The Davis Cup by Rakuten is celebrating 120 years of history and despite the fact that Spain did not manage to win its first title until 2000, from then on it became one of the dominant teams in the competition for just over a decade. In 2011, the final looked exciting: the team led by Rafa Nadal was waiting in Seville for the Argentina of David Nalbandian and Juan Martin del Potro. And memories of what happened in Mar del Plata in the 2008 final were still fresh.

Once again, Seville and its La Cartuja stadium wanted to be a talisman for the Spanish Davis Cup team in the first week of December. Seven years before, in 2004, that same stage had witnessed a Spanish victory in the final against the United States, led by Andy Roddick and the infallible Bryan brothers. A young Rafael Nadal lifted his first Davis Cup trophy that year, and in 2011 he wanted to add a third following Spain’s win in 2009 in Barcelona. 

Spain had been slow to win its first Davis Cup; victory hadn't come until 2000. But since then the team had become one of the favourites, with titles in 2004, 2008 and 2009 and an appearance in the final in 2003. In 2011 the ‘Armada’ was looking for a fifth title.

But the battle was not going to be easy. Spain’s opponents were Argentina, who were about to add a new chapter to their long pilgrimage to the title. The ‘Albicelestes’ had never won. They had lost four previous finals, the most recent in painful fashion in 2008, in front of their home crowd in Mar del Plata, against a Spain who on that occasion had travelled without their number one player, Rafa Nadal, and who were playing on their least favourite surface, hard court.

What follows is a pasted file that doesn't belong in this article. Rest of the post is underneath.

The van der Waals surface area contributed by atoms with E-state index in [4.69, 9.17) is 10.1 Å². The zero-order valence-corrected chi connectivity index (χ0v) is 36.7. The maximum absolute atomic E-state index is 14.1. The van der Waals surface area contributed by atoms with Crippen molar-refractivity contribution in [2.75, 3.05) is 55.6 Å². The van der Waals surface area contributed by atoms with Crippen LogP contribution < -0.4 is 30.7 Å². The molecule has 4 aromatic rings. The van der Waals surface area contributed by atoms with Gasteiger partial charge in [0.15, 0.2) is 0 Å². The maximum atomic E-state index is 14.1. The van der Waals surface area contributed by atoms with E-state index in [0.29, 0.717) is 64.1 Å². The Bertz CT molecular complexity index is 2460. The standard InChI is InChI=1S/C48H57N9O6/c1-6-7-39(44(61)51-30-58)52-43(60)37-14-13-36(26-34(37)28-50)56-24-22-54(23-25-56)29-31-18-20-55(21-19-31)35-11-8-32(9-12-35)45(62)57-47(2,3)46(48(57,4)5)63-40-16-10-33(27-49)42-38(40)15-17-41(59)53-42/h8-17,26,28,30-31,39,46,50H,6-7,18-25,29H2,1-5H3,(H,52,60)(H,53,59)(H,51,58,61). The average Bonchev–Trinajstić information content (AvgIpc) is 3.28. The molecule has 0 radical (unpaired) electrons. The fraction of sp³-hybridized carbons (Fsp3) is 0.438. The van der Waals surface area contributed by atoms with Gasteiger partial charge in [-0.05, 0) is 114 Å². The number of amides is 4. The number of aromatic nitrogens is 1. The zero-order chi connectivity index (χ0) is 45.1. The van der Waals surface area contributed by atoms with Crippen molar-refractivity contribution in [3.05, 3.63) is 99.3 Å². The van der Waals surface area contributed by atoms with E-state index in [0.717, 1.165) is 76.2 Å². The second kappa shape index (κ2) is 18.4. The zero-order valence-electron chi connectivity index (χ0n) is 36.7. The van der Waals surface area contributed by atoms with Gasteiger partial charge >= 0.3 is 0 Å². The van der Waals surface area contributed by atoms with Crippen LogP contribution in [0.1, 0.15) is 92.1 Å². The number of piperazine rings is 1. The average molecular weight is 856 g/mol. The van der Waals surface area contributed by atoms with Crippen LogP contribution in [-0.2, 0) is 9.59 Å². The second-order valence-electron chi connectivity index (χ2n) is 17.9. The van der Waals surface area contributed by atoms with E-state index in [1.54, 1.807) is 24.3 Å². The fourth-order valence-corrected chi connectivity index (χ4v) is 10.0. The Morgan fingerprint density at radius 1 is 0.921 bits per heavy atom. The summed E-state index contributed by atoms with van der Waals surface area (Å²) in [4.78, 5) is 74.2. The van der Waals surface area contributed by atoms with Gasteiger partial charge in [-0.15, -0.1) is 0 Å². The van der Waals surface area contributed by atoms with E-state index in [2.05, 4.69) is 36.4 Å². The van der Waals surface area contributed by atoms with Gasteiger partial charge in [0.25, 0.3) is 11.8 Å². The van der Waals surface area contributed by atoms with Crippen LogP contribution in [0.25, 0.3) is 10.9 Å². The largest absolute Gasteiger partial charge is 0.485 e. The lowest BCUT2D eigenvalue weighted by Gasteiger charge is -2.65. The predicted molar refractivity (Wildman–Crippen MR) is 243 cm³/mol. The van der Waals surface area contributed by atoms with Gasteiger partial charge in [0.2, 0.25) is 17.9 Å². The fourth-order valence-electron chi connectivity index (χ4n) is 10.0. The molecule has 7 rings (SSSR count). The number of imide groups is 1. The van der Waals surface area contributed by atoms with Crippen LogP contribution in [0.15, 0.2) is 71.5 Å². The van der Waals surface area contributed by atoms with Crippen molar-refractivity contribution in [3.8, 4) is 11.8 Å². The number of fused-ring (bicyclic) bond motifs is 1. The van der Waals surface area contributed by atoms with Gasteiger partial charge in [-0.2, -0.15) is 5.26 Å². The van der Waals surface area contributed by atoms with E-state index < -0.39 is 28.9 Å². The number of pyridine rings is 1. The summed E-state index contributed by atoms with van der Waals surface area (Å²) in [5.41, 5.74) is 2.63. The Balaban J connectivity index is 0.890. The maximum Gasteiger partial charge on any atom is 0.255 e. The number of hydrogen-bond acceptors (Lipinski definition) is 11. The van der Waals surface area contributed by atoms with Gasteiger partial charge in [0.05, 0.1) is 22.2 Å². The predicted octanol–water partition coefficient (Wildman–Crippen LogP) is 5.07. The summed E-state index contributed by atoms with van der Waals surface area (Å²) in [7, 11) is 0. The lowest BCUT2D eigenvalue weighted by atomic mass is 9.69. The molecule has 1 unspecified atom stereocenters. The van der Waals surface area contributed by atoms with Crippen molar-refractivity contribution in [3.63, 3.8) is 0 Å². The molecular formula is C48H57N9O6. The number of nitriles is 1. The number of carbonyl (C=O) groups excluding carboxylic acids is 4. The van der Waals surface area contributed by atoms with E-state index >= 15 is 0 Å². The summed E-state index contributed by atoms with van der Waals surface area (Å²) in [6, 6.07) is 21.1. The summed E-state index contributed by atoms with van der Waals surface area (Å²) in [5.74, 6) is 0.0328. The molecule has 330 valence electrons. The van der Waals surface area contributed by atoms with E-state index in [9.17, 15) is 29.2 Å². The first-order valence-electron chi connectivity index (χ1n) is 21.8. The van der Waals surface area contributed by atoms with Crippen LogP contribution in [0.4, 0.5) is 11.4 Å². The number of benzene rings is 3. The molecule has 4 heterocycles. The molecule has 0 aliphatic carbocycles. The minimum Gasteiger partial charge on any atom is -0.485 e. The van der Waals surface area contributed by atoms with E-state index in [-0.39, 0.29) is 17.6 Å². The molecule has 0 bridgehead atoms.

Argentina came to Seville with a desire for revenge with its two most successful players of the last decade: Juan Martín del Potro and David Nalbandian, accompanied by Juan Monaco and Eduardo Schwank.

Spain had a strong team, a quartet virtually unbeaten in the Davis Cup, the same team that had won the title two years before in Barcelona. Along with Nadal were David Ferrer, Fernando Verdasco and Feliciano Lopez.

Nadal's reliability and Ferrer's heroics

On Sunday it was Rafa Nadal who added his second victory and took the title for Spain. Although Juan Martin del Potro had won 61 in the first set, the Spaniard had come back to take the next two sets 64 61 and to seal the victory 76(0) in the fourth set. 

© Sergio Llamera

Rafael Nadal

But without doubt, Friday was the key day. Nadal had beaten his good friend Monaco in the opening match in straight sets 61 61 62, and Ferrer expected the toughest of battles, against the colossus Del Potro. And David – against Goliath – achieved one of the most epic victories of his career. Finishing 62 67(2) 36 64 63 he took the match in pure gladiator style, not giving up on a single ball and having total faith in every opportunity. 

© Sergio Llamera

David Ferrer

Following the 2-0 win on the first day, Argentina saw their chance on Saturday winning their doubles match in three sets, with Nalbandian and Schwank beating Lopez and Verdasco 64 62 63.

Nadal, therefore, had the chance to take the title if he beat Del Potro on Sunday and with his usual dependability in the competition, he did not fail.

A year later Spain would make the final again, losing the title to the Czech Republic. It was not until 2019 that they reached the final once more, when, in the first edition of the new format Finals, they lifted the trophy in Madrid. 

It took Argentina five years to reach the final again, when, in what is so far its only Davis Cup victory, the team beat Croatia in Zagreb in 2016.

© Sergio Llamera

Juan Martín del Potro

© Sergio Llamera

David Nalbandian and Eduardo Schwank.